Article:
Curating The Exhibit Travels (To Athens) With A Brush
As a third-year MFA candidate in Printmaking and a Graduate Assistant for the Frederick and Kazuko Harris Fine Arts Library, I interact frequently with and take inspiration from the library’s collections. My work in the library prompted me to discover the works of the Fine Arts Library’s namesake, Frederick Harris, and subsequently to curate the exhibit Travels (To Athens) With a Brush, currently on view on the third floor of Alden Library and online.
I first encountered Frederick Harris’s work while visiting the Library Annex on Columbus Road in Athens, where Harris’s collection of created and collected art objects is located. There, sketchbooks he used throughout his life were made available for me to view. Harris’s sketchbooks are 5” x 7” Japanese handbound books. As a prolific landscape artist, Harris always kept these sketchbooks with him, ready to use at a moment's notice. In doing so, they became an extension of his daily life. Sketchbooks are by nature very intimate art objects, held by the artist constantly and taken wherever they go.
The works within his sketchbooks are small, expressive, and gestural paintings: cascading brushstrokes against gentle washes of color. The paintings often contain landscapes, architecture, or figures. Harris used his sketchbooks primarily for observation. These paintings were done Plein Air, a French term meaning 'open air' that refers to the style of observational painting done outdoors. This art practice requires artists to be present in the landscape while rendering it. Artists like Harris who work Plein Air develop skills and utilize tools that are unique to the practice.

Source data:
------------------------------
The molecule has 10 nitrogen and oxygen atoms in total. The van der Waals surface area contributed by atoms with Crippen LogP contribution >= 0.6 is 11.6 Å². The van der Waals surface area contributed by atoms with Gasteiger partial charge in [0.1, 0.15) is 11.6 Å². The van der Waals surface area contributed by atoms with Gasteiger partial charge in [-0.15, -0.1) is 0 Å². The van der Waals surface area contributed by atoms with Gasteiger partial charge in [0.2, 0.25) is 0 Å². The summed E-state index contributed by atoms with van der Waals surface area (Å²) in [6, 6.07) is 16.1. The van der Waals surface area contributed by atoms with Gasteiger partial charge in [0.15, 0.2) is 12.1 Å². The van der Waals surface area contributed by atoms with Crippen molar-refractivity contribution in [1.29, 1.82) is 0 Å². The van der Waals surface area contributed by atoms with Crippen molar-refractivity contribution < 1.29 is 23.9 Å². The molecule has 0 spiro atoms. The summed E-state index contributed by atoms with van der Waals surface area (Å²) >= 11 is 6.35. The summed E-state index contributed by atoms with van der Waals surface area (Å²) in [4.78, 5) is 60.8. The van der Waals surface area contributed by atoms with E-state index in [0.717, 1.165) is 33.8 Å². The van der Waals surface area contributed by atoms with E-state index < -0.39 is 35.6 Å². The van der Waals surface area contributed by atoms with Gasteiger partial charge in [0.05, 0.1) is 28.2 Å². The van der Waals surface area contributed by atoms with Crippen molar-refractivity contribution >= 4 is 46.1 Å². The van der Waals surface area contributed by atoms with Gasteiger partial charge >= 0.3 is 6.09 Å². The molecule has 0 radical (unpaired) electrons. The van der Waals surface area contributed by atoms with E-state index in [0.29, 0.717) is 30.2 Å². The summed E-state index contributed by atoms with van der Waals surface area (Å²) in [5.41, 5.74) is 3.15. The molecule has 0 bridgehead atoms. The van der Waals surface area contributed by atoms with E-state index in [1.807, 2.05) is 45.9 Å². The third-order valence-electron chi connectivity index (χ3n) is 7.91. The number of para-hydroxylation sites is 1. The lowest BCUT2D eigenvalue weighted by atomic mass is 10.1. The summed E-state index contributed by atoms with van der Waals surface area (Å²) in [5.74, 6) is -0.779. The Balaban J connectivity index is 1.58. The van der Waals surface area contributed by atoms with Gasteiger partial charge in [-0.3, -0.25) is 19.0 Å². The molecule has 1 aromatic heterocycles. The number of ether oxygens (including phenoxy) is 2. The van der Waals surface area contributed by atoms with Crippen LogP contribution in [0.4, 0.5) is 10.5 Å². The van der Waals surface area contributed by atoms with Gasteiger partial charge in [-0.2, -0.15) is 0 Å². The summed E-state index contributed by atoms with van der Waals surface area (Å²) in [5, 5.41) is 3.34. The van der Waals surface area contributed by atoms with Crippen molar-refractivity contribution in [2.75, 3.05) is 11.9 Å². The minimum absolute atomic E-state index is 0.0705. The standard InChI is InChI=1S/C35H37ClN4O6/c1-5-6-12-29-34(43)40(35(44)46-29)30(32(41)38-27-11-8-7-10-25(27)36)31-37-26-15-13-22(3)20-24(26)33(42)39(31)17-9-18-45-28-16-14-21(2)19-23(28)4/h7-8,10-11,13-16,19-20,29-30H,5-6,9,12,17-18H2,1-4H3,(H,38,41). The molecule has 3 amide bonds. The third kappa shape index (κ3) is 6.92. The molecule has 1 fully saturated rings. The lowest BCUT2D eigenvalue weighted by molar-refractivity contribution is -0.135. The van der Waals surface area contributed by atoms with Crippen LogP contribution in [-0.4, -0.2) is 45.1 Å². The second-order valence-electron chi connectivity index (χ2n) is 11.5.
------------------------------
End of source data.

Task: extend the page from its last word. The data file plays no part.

The textures and linework he accomplished were thanks to his knowledge of Sumi-e: a form of Japanese ink-wash painting . This style is known for its gestural line work and range of value in ink washes. The cascading line and texture that develops within Sumi-e leave viewers with the impression of a moment or memory. Frederick Harris’s paintings are not exact replicas of the place itself; instead, he captures the spirit of the moment and location.
Looking through his artwork, I came across images that felt familiar. The sketchbook was filled with paintings featuring locations around Ohio University from Harris’s time spent as a visiting faculty member in the School of Art + Design. These works provided an element of play and wonder by viewing the paintings and deciphering their exact locations. I found myself saying “Wait! I know exactly where this is!” I started to notice new connections between the artwork and where I live. When I was biking home that day, I realized I was retracing Harris’s steps: viewing the exact angle of the Hockhocking Adena Bikeway that he painted. These works offered new perspectives on the places I walked by every day. In preparing this exhibit, I continued to retrace Harris's steps. In doing so I gained a deeper appreciation of the Plein Air process Harris used. This process allows the artist and the viewer to connect deeply with the subject matter.
While preparing this exhibit I was simultaneously teaching Description and Drawing for Foundations students in the School of Art + Design. Harris’s work inspired me to take my students out of the classroom and onto College Green to educate them on gestural ink wash and Plein Air painting. I find the practice of Plein Air painting and expressive line not only foundational methods of artmaking, but necessary practices in being present. The artist becomes more aware and attentive to their surroundings through the process of observational artwork. I wanted to teach my students to absorb moments and imbue their works with the spirit of a place, like Frederick Harris did.
In developing this exhibit, I hope to connect the broader OHIO community to Harris’s collection and encourage them to stop, observe their surroundings, and take inspiration from them.